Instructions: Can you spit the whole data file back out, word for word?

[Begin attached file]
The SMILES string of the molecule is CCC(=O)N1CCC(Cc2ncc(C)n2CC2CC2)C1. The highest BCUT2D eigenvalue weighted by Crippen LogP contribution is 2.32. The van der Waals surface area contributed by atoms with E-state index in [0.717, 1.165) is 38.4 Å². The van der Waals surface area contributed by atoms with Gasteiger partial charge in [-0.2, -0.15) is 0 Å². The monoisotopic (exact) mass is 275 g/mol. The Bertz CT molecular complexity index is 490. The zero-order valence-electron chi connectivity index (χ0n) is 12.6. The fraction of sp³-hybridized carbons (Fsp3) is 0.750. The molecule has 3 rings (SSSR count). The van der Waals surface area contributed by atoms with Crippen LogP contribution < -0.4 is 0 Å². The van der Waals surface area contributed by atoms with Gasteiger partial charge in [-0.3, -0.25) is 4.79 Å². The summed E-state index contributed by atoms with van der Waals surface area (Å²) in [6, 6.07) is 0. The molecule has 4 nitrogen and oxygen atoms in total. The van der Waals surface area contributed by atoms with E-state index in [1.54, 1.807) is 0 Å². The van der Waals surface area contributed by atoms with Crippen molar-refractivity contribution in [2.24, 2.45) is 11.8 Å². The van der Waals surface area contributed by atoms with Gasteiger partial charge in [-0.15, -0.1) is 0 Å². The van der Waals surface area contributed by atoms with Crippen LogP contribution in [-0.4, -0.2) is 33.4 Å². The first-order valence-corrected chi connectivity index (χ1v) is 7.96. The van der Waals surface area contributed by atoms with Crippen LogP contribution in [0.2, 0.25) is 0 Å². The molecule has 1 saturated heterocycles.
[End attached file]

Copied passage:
The SMILES string of the molecule is CCC(=O)N1CCC(Cc2ncc(C)n2CC2CC2)C1. The highest BCUT2D eigenvalue weighted by Crippen LogP contribution is 2.32. The van der Waals surface area contributed by atoms with E-state index in [0.717, 1.165) is 38.4 Å². The van der Waals surface area contributed by atoms with Gasteiger partial charge in [-0.2, -0.15) is 0 Å². The monoisotopic (exact) mass is 275 g/mol. The Bertz CT molecular complexity index is 490. The zero-order valence-electron chi connectivity index (χ0n) is 12.6. The fraction of sp³-hybridized carbons (Fsp3) is 0.750. The molecule has 3 rings (SSSR count). The van der Waals surface area contributed by atoms with Crippen LogP contribution < -0.4 is 0 Å². The van der Waals surface area contributed by atoms with Gasteiger partial charge in [-0.3, -0.25) is 4.79 Å². The summed E-state index contributed by atoms with van der Waals surface area (Å²) in [6, 6.07) is 0. The molecule has 4 nitrogen and oxygen atoms in total. The van der Waals surface area contributed by atoms with E-state index in [1.54, 1.807) is 0 Å². The van der Waals surface area contributed by atoms with Crippen molar-refractivity contribution in [2.24, 2.45) is 11.8 Å². The van der Waals surface area contributed by atoms with Gasteiger partial charge in [-0.15, -0.1) is 0 Å². The van der Waals surface area contributed by atoms with Crippen LogP contribution in [-0.4, -0.2) is 33.4 Å². The first-order valence-corrected chi connectivity index (χ1v) is 7.96. The van der Waals surface area contributed by atoms with Crippen LogP contribution in [0.2, 0.25) is 0 Å². The molecule has 1 saturated heterocycles.